I woke up early and raced to the San Francisco Museum of Modern Art to absorb as much as I could before they closing their doors for the next 2.5 years as they expand. I was surprised to see a line had already formed for The Clock viewing with over one hundred people in line and it wasn't even 8 AM yet. I joined the line and after a long wait I was lucky enough to be one of the last few people allowed in the theater for the 24 hour viewing of the 24 hour long movie. I stayed until close to noon before leaving to recharge and keep my tummy from rumbling. I was given a clock stamp on my hand to allow me to take a 15 min break before waiting for another person to leave the theater so I could step back in. I opted to let everyone else experience the movie and explore the rest of the museum in the last 48 hours. I had a piece of Rothko toast at the rooftop sculpture garden, most of the sculptures have already been placed around the city, but the "Please do not touch the artwork"stencil remains. The figure by Jenny Saville was a commanding presence in the room and I kept coming back to this piece. While some visitors stayed all day and through the night with the museum open for 24hours as the countdown continued... I went home and then came back for one more visit before they turned off the lights.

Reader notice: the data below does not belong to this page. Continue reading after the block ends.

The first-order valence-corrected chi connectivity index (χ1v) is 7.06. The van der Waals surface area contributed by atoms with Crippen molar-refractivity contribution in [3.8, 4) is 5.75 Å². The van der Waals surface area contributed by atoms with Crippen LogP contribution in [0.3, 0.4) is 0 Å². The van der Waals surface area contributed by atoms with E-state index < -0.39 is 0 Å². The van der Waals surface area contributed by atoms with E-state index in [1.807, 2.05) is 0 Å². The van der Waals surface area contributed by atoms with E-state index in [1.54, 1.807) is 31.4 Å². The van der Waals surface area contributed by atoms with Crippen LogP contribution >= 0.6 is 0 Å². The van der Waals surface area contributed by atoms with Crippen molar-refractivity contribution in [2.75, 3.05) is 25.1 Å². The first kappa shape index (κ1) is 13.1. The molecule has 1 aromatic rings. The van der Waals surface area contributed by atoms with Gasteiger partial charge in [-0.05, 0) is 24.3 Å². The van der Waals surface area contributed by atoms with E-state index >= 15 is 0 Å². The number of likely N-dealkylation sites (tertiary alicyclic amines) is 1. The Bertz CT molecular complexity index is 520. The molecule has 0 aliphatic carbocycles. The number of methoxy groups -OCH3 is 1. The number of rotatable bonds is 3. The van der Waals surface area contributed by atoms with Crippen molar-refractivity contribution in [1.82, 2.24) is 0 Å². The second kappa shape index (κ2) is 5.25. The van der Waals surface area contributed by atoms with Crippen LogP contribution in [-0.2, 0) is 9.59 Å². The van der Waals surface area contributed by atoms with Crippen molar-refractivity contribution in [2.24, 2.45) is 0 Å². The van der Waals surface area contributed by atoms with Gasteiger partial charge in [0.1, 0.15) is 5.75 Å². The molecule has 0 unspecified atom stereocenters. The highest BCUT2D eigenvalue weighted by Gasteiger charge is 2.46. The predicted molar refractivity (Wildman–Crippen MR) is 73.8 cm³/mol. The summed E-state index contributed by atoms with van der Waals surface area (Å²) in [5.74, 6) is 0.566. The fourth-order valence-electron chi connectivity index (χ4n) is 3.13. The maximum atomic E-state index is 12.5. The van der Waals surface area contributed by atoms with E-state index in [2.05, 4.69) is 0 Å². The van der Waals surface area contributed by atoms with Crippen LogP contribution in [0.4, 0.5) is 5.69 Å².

with my second day in a row at SF MOMA, this time with a friend, but still a little bit faster we raced around taking in favorites before I raced to the De Young Museum for the final day of the Dutch Paintings exhibit with the Girl with a Pearl Earring by Johannes Vermeer as the central piece where eager museum visitors where lined up to take a peak at through thick glass. The floral and food still life pieces are my favorite. Lucky for me the rest of the museum was pretty empty so I took advantage of the quiet space to reflect on the art, even Rothko was alone, which seems to never happen at MOMA. After so many hours between two museums I was seeing similarities/art everywhere. I strolled through the rose garden, and ambled through the Union Street Festival before walking past pretty tiles and sidewalk chalk notes for a garage sale that looked more like inspirational art on the steep SF hills before making my way home